Diagnosing Your Dryer

cherrycoke/stock.xchngAs major appliances go, clothes dryers are pretty straightforward. They have a few basic mechanical parts, a heating element, and a set of electrical devices that control the various cycles and safety functions. Gas dryers are a little different from electric models, using a somewhat more complicated gas-fired heating system instead of an element, but otherwise, many parts are common to both types of machines. Several common dryer problems are easy to diagnose and fix yourself. Others require electrical tests and/or professional servicing to replace worn or failed parts.

Nothing’s Happening

If your dryer seems to be completely kaput, first make sure it’s getting power. There's almost no reason a dryer would be unplugged unexpectedly, but check the cord and plug anyway. If that looks fine, check the breaker in the home's service panel (breaker box). A dryer breaker is a biggie: typically 30 amps and double-pole (two toggle levers joined with a cross bar). Reset the breaker if it has tripped. If it hasn't, there's a very remote chance that the wall outlet is bad or there's trouble with the circuit wiring, but more likely it’s a problem with one of the following devices inside the dryer: door switch, safety fuse, start switch, motor timer, or thermostats. Failure with any of these parts can prevent the dryer from turning on. It's also possible that the dryer has a broken belt, causing the belt switch to cut the power.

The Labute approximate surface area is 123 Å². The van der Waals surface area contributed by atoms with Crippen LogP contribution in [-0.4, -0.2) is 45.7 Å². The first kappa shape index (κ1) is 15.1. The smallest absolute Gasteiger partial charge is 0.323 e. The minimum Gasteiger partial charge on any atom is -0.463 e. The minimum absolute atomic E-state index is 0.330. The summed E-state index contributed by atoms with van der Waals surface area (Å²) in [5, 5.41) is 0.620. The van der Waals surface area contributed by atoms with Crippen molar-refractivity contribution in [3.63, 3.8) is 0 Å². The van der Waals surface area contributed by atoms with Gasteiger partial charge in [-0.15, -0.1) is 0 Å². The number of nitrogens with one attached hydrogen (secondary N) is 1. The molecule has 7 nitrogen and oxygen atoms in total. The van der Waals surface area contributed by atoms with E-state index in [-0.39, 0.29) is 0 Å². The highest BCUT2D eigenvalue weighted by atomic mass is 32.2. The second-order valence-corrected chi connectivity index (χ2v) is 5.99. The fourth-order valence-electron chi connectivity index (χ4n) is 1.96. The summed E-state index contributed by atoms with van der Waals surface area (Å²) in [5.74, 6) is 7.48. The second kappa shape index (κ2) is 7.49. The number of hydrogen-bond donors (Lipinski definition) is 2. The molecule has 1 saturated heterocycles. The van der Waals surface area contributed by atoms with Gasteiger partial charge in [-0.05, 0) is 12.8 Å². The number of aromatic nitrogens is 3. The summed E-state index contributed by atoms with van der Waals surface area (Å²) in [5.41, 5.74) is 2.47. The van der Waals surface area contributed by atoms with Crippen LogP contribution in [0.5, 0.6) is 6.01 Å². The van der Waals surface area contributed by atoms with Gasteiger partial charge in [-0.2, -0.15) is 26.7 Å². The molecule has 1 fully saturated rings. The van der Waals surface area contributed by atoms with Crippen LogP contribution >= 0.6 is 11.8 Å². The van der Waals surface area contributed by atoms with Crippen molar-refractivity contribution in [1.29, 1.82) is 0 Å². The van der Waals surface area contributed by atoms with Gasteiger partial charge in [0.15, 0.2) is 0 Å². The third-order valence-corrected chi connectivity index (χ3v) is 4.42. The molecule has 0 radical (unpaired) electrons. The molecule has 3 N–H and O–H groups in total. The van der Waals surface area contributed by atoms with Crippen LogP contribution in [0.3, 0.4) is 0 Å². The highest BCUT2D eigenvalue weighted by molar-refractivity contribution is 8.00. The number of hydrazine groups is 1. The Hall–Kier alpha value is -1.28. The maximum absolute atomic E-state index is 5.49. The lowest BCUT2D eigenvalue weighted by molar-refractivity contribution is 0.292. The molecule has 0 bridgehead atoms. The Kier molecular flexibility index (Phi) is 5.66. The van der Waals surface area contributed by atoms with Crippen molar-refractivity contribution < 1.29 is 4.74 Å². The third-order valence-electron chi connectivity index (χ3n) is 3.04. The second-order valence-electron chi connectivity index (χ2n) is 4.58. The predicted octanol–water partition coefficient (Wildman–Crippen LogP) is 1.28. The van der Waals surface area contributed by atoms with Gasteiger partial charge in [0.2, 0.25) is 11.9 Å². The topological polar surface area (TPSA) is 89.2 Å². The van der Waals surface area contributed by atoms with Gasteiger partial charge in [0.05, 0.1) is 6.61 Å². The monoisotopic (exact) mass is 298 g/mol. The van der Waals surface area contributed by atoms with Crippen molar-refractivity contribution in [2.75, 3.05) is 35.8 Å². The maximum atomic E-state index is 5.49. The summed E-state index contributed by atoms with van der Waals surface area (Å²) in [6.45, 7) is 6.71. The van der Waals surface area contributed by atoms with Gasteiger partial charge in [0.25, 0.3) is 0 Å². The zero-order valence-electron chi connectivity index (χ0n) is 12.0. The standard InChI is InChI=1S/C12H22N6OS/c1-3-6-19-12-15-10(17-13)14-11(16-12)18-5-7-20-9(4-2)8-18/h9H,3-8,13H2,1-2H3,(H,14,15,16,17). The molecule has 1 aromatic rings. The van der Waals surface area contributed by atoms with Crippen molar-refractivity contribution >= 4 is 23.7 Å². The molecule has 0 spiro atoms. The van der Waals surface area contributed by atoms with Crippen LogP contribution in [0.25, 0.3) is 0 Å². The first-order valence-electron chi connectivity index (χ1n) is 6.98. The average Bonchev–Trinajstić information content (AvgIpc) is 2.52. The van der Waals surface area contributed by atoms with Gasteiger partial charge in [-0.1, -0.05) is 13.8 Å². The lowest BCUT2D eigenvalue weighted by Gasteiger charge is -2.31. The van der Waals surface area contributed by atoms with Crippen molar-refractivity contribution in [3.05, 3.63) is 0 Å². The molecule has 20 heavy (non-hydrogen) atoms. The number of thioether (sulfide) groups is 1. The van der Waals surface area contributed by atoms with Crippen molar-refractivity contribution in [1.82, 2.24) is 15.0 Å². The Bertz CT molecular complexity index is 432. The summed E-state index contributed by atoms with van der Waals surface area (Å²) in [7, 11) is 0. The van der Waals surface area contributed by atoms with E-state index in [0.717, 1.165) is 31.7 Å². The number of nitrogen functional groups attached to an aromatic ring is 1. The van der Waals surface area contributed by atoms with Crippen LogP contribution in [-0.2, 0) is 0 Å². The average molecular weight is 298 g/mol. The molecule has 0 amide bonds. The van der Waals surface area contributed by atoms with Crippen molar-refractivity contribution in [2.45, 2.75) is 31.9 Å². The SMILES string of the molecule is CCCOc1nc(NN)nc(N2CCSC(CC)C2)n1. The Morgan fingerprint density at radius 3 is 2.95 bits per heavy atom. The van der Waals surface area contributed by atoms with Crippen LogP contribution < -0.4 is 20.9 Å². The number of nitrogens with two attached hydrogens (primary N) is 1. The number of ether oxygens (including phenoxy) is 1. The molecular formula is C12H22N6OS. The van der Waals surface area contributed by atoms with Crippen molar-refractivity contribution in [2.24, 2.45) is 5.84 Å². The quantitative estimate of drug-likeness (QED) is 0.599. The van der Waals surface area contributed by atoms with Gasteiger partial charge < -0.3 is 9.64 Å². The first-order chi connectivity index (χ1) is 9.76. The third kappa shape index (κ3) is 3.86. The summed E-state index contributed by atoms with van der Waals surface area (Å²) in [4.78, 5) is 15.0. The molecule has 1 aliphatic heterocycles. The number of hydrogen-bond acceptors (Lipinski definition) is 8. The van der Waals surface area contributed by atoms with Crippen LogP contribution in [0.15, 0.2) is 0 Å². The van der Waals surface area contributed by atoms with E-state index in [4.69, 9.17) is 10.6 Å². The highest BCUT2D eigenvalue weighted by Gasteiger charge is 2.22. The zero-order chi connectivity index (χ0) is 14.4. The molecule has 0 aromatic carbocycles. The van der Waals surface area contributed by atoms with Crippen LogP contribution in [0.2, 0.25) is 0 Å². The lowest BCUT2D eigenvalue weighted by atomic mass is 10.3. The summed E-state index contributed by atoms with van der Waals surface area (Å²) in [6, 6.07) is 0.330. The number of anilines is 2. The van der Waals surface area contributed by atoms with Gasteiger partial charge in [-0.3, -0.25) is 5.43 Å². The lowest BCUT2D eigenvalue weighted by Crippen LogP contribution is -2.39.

Takes Forever to Dry Clothes

This is a very common complaint, and more often than not it's due to poor airflow. A dryer's blower fan has to pass the air through the clothes pile in the drum, past the lint screen and all the way along the vent duct to the outdoors. Any blockage along the way can seriously hinder drying performance. The lint screen should be cleaned before each load; if you're one of those people who wait until the screen looks like an alpaca rug, that could be your only problem.

To check the vent for blockage, turn on the dryer, then hold your hand over the vent cap at the outside wall. You should feel a strong breeze of warm air. If not, you probably have some blockage in the vent duct, and you should have it cleaned by a pro (before you call, however, check behind the dryer to make sure the vent hose or duct isn't squashed up against the wall).

Other causes of slow drying could be the gas valves or coils, or the flame sensor on a gas dryer, or the thermostats on either type.

Other Problems

Got spin but no heat? It could be the heating element, timer motor, thermostats, safety switch/fuse, or centrifugal switch on an electric; on a gas unit, it could be any of those (except the element) or the gas jet or valve coils, flame sensor, or ignitor. How about heat but no spin? Could be a broken drum belt or a problem with the belt tensioner (or idler pulley) or the motor, which runs the belt. Finally, if the dryer works fine but runs noisily, it might simply be out of level (adjust the feet or shim underneath to level the unit). A squeaky dryer may be due to worn drum bearings or a failing idler pulley (the small wheel on the tensioner assembly).

Don't Err on the Air

Just a final note on the importance of good venting: Efficient airflow not only makes your dryer work faster, it helps it last longer. The best duct for a dryer vent is smooth, rigid metal duct, with as few turns as possible. Flexible vinyl hose is the worst for airflow and safety. If you need a flexible section, use flexible metal, and make sure it's not pinched or kinked anywhere in the run.

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